Wichita Jorge Elizalde-Juarez raced through central Kansas with 12 illegal immigrants wedged into his Ford Expedition until a Chase County sheriff’s deputy pulled him over for speeding.
He had already been deported seven times before that July traffic stop. But procedural and technological changes in the way the U.S. tracks repeat immigration offenders meant Elizalde-Juarez would likely land in prison for the latest instance.
Elizalde-Juarez, 23, pleaded guilty Thursday to illegal re-entry after deportation and transporting illegal immigrants. If a judge accepts his plea agreement, the Mexican citizen will be sentenced to 14 months in prison.
“He has never been convicted of any crime in the United States, until today,” Assistant U.S. Attorney Brent Anderson said after the hearing.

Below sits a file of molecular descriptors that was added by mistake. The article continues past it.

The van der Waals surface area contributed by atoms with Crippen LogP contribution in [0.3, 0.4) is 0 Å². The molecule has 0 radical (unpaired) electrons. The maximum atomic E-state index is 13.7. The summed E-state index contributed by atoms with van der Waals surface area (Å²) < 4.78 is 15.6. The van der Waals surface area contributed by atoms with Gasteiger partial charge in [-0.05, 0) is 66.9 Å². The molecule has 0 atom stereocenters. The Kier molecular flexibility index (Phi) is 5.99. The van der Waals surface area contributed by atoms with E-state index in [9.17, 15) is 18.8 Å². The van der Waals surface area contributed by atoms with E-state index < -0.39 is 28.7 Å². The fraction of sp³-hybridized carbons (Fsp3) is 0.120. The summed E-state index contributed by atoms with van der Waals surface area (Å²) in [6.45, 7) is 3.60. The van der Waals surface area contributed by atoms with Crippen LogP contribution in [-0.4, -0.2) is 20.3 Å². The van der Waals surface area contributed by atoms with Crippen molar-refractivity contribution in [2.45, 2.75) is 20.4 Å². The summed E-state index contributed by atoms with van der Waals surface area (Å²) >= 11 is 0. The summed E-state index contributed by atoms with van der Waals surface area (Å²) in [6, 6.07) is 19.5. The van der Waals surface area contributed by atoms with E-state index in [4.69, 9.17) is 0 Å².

His attorney, Syovata Edari, declined to comment.
If Elizalde-Juarez is caught again in the United States, he could be prosecuted for aggravated re-entry and sentenced to four years in prison, Anderson said.
The prosecution credited tougher sentences to a government effort that began in 2003 to stop sending illegal immigrants back without first making a record that identified them. That, with technology advancements that link criminal and immigration databases, are giving prosecutors and judges powerful new tools.
The database maintained by the Federal Bureau of Investigation can now communicate with the computers kept by Immigration and Customs Enforcement. A centralized database brings up a person’s criminal history, plus his deportation past.